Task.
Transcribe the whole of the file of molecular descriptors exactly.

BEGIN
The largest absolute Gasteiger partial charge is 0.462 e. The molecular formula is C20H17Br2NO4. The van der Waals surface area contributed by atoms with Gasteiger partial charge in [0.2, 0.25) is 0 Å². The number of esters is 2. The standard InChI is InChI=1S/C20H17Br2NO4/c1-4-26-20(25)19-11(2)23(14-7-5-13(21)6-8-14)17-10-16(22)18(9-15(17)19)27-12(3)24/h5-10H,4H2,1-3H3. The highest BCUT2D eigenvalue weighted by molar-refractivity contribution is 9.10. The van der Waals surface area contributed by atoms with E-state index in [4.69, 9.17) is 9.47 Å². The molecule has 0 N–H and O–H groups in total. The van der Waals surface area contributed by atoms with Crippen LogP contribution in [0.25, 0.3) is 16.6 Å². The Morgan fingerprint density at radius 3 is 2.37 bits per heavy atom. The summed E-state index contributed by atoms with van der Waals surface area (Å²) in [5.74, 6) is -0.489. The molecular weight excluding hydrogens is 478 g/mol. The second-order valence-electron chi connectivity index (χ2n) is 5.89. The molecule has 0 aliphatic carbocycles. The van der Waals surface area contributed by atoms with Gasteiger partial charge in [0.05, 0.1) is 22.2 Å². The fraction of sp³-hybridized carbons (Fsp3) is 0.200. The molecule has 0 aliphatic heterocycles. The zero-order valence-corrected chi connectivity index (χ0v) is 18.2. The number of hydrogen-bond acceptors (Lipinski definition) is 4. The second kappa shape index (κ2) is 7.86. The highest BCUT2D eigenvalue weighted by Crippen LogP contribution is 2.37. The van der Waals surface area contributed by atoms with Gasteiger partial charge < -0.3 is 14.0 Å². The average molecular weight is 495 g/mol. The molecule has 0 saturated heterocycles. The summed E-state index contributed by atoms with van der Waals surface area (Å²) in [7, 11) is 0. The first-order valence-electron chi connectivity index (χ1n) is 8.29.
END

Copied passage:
The largest absolute Gasteiger partial charge is 0.462 e. The molecular formula is C20H17Br2NO4. The van der Waals surface area contributed by atoms with Gasteiger partial charge in [0.2, 0.25) is 0 Å². The number of esters is 2. The standard InChI is InChI=1S/C20H17Br2NO4/c1-4-26-20(25)19-11(2)23(14-7-5-13(21)6-8-14)17-10-16(22)18(9-15(17)19)27-12(3)24/h5-10H,4H2,1-3H3. The highest BCUT2D eigenvalue weighted by molar-refractivity contribution is 9.10. The van der Waals surface area contributed by atoms with E-state index in [4.69, 9.17) is 9.47 Å². The molecule has 0 N–H and O–H groups in total. The van der Waals surface area contributed by atoms with Crippen LogP contribution in [0.25, 0.3) is 16.6 Å². The Morgan fingerprint density at radius 3 is 2.37 bits per heavy atom. The summed E-state index contributed by atoms with van der Waals surface area (Å²) in [5.74, 6) is -0.489. The molecular weight excluding hydrogens is 478 g/mol. The second-order valence-electron chi connectivity index (χ2n) is 5.89. The molecule has 0 aliphatic carbocycles. The van der Waals surface area contributed by atoms with Gasteiger partial charge in [0.05, 0.1) is 22.2 Å². The fraction of sp³-hybridized carbons (Fsp3) is 0.200. The molecule has 0 aliphatic heterocycles. The zero-order valence-corrected chi connectivity index (χ0v) is 18.2. The number of hydrogen-bond acceptors (Lipinski definition) is 4. The second kappa shape index (κ2) is 7.86. The highest BCUT2D eigenvalue weighted by Crippen LogP contribution is 2.37. The van der Waals surface area contributed by atoms with Gasteiger partial charge < -0.3 is 14.0 Å². The average molecular weight is 495 g/mol. The molecule has 0 saturated heterocycles. The summed E-state index contributed by atoms with van der Waals surface area (Å²) in [7, 11) is 0. The first-order valence-electron chi connectivity index (χ1n) is 8.29.